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The non-denominational primary school catchment areas in Fife, each of which is associated with one non-denominational primary school and used as a catchment area for enrolment at the school.
The objective of the designation is to protect and enhance the Moray coast for its landscape, nature conservation, recreation and tourism benefits. The undeveloped coastline is protected through identification of a Coastal Protection Zone (CPZ) within which only certain types of development will be acceptable.
Conservation areas have special architectural or historic interest. There are 49 in Edinburgh. The Council must protect these areas, and there are extra rules to control building work.
Tree Preservation Orders (TPO's) are served on potentially vulnerable trees which are of significant amenity value to the community as a whole, or trees of significant biodiversity value.
Controlled Parking Zones represent areas of parking restriction for residential use. Also included in this dataset are priority parking areas. Priority parking places only operate for 90 minutes each day which will stop commuters and non residents from parking in the permit holders places.
The aim of this designation is to protect areas of strategically important landscapes from inappropriate development. The designation also aims to promote the highest standards of design to retain the traditional character of these areas. There are 8 Areas of Great Landscape Value (AGLV’s) in Moray.
Conservation Areas are areas of special architectural of historic interest where it is desirable to preserve or enhance the character or appearance of the area. The aim of this policy is to preserve and enhance Moray’s Conservation Areas.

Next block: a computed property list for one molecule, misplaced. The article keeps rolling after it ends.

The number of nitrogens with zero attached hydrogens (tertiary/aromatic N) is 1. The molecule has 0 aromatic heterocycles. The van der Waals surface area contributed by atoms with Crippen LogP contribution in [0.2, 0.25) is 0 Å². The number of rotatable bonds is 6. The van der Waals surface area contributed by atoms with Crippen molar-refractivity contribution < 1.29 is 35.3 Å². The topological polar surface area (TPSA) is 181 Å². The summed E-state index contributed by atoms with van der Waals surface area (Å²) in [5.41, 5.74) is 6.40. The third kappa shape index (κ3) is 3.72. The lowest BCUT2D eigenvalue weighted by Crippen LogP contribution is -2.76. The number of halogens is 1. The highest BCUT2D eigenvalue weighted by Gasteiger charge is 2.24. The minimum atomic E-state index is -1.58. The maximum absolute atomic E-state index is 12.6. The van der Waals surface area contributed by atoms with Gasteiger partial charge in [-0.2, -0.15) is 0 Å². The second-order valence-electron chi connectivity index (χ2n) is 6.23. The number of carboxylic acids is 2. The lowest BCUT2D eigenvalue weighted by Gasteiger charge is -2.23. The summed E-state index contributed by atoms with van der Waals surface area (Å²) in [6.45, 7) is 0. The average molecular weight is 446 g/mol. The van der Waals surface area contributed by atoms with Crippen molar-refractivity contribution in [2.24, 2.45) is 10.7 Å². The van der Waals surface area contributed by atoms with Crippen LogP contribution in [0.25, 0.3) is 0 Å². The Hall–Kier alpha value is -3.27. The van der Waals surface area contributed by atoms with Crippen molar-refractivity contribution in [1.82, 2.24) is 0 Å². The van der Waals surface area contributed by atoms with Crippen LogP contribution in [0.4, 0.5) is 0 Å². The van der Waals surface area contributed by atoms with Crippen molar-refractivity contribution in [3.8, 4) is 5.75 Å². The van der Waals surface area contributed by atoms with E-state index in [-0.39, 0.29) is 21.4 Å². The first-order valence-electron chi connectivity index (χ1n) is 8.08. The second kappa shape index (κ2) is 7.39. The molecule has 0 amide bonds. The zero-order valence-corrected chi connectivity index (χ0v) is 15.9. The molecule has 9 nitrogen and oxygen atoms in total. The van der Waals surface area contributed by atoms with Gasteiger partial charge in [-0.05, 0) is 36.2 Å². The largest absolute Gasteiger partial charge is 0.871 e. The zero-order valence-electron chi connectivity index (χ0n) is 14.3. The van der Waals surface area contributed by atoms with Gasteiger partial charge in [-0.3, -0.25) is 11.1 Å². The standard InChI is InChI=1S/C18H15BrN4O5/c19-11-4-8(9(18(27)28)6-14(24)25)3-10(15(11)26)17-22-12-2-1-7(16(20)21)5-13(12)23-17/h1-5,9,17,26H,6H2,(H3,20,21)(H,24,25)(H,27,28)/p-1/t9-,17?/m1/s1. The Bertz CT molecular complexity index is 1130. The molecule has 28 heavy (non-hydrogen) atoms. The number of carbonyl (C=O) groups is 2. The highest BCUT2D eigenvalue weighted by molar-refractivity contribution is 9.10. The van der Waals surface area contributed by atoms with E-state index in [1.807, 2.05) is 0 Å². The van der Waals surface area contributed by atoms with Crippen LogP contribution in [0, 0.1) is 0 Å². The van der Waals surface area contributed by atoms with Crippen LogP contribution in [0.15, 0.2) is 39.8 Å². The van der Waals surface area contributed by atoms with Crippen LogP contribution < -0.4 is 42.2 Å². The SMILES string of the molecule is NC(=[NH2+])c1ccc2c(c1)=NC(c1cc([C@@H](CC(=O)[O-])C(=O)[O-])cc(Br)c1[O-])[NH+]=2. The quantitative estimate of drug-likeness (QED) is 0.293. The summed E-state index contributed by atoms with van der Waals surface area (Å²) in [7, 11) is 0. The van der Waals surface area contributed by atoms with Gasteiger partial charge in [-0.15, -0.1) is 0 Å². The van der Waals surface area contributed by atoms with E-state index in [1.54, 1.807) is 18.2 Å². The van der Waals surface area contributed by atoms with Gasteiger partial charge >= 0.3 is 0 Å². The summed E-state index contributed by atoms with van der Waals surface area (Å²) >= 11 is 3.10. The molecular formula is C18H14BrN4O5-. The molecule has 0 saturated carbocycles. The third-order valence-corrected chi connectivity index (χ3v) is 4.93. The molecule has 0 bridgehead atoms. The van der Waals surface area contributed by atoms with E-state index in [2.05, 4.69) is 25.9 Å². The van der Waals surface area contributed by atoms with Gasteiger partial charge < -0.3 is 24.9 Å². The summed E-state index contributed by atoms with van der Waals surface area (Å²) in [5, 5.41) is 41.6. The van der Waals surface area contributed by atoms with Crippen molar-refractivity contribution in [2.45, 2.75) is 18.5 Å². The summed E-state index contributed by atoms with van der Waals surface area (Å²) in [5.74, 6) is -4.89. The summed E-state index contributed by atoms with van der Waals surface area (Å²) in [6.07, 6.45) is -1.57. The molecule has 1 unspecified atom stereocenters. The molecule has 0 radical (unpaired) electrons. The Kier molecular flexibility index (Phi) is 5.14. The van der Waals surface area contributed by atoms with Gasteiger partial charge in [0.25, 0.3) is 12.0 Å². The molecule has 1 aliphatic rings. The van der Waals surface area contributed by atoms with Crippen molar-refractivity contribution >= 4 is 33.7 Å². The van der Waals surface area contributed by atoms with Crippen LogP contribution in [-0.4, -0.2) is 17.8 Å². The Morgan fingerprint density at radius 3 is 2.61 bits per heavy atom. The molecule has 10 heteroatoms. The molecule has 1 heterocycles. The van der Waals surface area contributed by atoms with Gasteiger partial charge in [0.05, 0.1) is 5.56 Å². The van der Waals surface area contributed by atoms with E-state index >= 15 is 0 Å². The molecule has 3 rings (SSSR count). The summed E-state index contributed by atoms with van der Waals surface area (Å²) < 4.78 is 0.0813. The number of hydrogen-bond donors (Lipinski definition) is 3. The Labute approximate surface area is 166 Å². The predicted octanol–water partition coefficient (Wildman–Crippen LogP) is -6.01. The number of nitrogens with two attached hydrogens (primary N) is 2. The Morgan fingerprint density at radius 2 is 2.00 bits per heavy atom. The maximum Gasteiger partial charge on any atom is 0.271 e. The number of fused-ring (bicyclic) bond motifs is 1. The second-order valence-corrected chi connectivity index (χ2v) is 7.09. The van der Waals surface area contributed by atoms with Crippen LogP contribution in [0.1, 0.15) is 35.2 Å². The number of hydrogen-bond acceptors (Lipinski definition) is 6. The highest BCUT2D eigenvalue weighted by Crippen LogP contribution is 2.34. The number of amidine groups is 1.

Line shapefile of all the Waiting and Loading Markings (e.g. single yellow, double yellow etc.) within the City Of Edinburgh Council administrative area backed by a Traffic Regulation Order (TRO). This data is extracted from Smallworld on a monthly basis.
Moray Onshore Wind Energy Landscape Character Types (Moray)
Buildings are listed by Historic Scotland for their special architectural or historic interest on behalf of the Scottish Government. The aim of listing such buildings is to protect or enhance their special character by affording them statutory protection. The principles for listing buildings are fairly complex and there is no right of appeal against the Scottish Governments decision to list a property.\\nListed buildings are listed in 3 categories - A, B and C.\\nCategory A listed buildings are of national or international importance.\\nCategory B listed buildings are of regional importance.\\nCategory C buildings are of local importance.\\nA building's listing covers its interior, exterior and any object or structure fixed to a building or which falls within the curtilage of such a building, forming part of the land since before 1 July 1948.